Give it a go

8th April 2005 at 01:00
Sue Cowley offers some advice on setting and collecting homework.

Homework can prove to be a classroom management headache, especially if you are constantly chasing children to hand it in. Use some imaginative strategies to make the setting and collection easier for yourself.

* Set the standards from the start: If you want all homework completed by all pupils, you will have to sanction those who fail to hand it in. This can prove time-consuming - you must follow through on sanctions, or the punishment is pointless. Offer good rewards for those who hand work in on time to make completing it an attractive option.

* Make sure they write it down: Walk around the class to check that everyone has noted down the task in their diary. That way there is no excuse for non-completion.

* Use a range of activities: Every written task you set the pupils to do at home will increase your marking load. Use a variety of activities instead: background research, memorising poems, bringing in resources, interviewing family members, and so on.

* Make it relevant and interesting: Don't get trapped into setting homework just for the sake of it.

* Use projects: Projects are a great way of giving a task that spans a number of lessons. They help you differentiate, as the motivated pupils can go to town. Check on work in progress as some leave it to the last minute.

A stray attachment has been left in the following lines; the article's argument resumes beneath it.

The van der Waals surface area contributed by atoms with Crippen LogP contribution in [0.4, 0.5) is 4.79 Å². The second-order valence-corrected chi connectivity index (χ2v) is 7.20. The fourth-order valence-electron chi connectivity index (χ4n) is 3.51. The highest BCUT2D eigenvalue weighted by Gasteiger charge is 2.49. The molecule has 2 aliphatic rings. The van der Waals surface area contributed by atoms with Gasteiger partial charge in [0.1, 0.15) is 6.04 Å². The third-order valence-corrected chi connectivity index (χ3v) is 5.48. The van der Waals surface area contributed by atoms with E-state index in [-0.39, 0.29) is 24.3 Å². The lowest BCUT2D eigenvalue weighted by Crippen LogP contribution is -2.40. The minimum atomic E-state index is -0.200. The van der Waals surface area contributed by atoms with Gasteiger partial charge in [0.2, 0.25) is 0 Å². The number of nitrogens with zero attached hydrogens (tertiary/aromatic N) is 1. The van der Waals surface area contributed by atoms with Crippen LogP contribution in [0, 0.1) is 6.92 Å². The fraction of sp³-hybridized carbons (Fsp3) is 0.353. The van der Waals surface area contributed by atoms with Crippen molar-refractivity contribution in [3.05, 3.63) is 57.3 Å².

* Watch for plagiarism: The internet has increased such chances. It is easy to spot, as most children simply print out pages and pages from the computer. Tell the class that you would prefer a short, original piece rather than reams of copied work. Warn that plagiarism is a serious offence in exam coursework.

* Use a "get out of homework" card: At the start of term, give each pupil a card which can be used to miss one homework during the term. This shows the children that you are reasonable, and it encourages them to take responsibility for their own workload.

* Keep potential problems in mind: Don't forget that some children may face difficulties in finding the space or time to do their work at home. An after-school homework club will help a great deal.

* Think about when to collect it: If your children regularly fail to complete it, asking them to hand it in at the start of the lesson will set up a series of pointless confrontations. Instead, go around to collect it once the pupils are settled to work.

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